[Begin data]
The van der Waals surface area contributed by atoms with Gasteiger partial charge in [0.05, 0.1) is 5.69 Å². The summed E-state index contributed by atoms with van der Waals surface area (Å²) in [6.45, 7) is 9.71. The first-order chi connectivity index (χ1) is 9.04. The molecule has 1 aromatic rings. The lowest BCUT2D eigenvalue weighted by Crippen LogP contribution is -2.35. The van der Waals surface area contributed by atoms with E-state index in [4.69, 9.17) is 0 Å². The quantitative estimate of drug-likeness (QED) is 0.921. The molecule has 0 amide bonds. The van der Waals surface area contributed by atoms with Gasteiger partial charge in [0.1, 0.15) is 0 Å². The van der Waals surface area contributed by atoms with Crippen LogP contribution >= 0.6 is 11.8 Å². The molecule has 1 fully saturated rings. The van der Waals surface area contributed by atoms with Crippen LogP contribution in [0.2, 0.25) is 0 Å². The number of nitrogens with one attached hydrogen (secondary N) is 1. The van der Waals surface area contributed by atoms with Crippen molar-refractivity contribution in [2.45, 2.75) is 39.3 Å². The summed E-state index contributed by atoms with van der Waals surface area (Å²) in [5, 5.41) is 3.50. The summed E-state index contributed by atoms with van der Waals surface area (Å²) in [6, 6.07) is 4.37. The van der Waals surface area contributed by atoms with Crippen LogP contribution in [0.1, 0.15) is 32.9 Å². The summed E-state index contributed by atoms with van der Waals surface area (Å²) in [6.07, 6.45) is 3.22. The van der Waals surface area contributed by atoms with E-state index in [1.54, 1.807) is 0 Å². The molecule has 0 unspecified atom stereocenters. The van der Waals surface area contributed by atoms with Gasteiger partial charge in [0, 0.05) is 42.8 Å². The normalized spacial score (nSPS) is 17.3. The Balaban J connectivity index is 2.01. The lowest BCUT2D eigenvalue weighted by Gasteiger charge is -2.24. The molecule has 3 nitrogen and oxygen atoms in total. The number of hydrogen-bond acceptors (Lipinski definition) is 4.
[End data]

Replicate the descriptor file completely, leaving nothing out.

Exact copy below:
The van der Waals surface area contributed by atoms with Gasteiger partial charge in [0.05, 0.1) is 5.69 Å². The summed E-state index contributed by atoms with van der Waals surface area (Å²) in [6.45, 7) is 9.71. The first-order chi connectivity index (χ1) is 9.04. The molecule has 1 aromatic rings. The lowest BCUT2D eigenvalue weighted by Crippen LogP contribution is -2.35. The van der Waals surface area contributed by atoms with E-state index in [4.69, 9.17) is 0 Å². The quantitative estimate of drug-likeness (QED) is 0.921. The molecule has 0 amide bonds. The van der Waals surface area contributed by atoms with Gasteiger partial charge in [0.1, 0.15) is 0 Å². The van der Waals surface area contributed by atoms with Crippen LogP contribution >= 0.6 is 11.8 Å². The molecule has 1 fully saturated rings. The van der Waals surface area contributed by atoms with Crippen LogP contribution in [0.2, 0.25) is 0 Å². The number of nitrogens with one attached hydrogen (secondary N) is 1. The van der Waals surface area contributed by atoms with Crippen molar-refractivity contribution in [2.45, 2.75) is 39.3 Å². The summed E-state index contributed by atoms with van der Waals surface area (Å²) in [5, 5.41) is 3.50. The summed E-state index contributed by atoms with van der Waals surface area (Å²) in [6, 6.07) is 4.37. The van der Waals surface area contributed by atoms with Crippen LogP contribution in [0.1, 0.15) is 32.9 Å². The summed E-state index contributed by atoms with van der Waals surface area (Å²) in [6.07, 6.45) is 3.22. The van der Waals surface area contributed by atoms with E-state index in [1.54, 1.807) is 0 Å². The molecule has 0 unspecified atom stereocenters. The van der Waals surface area contributed by atoms with Gasteiger partial charge in [0, 0.05) is 42.8 Å². The normalized spacial score (nSPS) is 17.3. The Balaban J connectivity index is 2.01. The lowest BCUT2D eigenvalue weighted by Gasteiger charge is -2.24. The molecule has 3 nitrogen and oxygen atoms in total. The number of hydrogen-bond acceptors (Lipinski definition) is 4.